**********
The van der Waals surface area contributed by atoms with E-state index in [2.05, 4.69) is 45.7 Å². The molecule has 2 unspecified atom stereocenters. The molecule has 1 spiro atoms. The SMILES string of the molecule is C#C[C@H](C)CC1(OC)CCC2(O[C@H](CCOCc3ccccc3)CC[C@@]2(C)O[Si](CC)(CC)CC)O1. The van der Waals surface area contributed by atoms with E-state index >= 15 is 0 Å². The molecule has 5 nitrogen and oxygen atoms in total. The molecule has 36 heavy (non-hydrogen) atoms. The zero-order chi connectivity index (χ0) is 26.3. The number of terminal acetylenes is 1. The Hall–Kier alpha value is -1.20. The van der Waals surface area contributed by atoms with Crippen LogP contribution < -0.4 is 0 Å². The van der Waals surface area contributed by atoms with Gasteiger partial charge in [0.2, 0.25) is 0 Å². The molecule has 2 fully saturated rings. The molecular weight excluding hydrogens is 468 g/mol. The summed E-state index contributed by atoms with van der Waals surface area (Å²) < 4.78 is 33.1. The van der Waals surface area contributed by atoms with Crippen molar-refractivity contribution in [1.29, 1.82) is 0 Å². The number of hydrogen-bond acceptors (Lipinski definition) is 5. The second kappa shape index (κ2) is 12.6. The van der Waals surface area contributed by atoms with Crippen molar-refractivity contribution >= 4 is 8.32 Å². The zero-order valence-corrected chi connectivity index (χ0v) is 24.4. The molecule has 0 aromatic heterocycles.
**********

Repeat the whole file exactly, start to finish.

The van der Waals surface area contributed by atoms with E-state index in [2.05, 4.69) is 45.7 Å². The molecule has 2 unspecified atom stereocenters. The molecule has 1 spiro atoms. The SMILES string of the molecule is C#C[C@H](C)CC1(OC)CCC2(O[C@H](CCOCc3ccccc3)CC[C@@]2(C)O[Si](CC)(CC)CC)O1. The van der Waals surface area contributed by atoms with E-state index >= 15 is 0 Å². The molecule has 5 nitrogen and oxygen atoms in total. The molecule has 36 heavy (non-hydrogen) atoms. The zero-order chi connectivity index (χ0) is 26.3. The number of terminal acetylenes is 1. The Hall–Kier alpha value is -1.20. The van der Waals surface area contributed by atoms with Crippen LogP contribution < -0.4 is 0 Å². The van der Waals surface area contributed by atoms with Gasteiger partial charge in [0.2, 0.25) is 0 Å². The molecule has 2 fully saturated rings. The molecular weight excluding hydrogens is 468 g/mol. The summed E-state index contributed by atoms with van der Waals surface area (Å²) < 4.78 is 33.1. The van der Waals surface area contributed by atoms with Crippen molar-refractivity contribution in [1.29, 1.82) is 0 Å². The number of hydrogen-bond acceptors (Lipinski definition) is 5. The second kappa shape index (κ2) is 12.6. The van der Waals surface area contributed by atoms with Crippen molar-refractivity contribution >= 4 is 8.32 Å². The zero-order valence-corrected chi connectivity index (χ0v) is 24.4. The molecule has 0 aromatic heterocycles.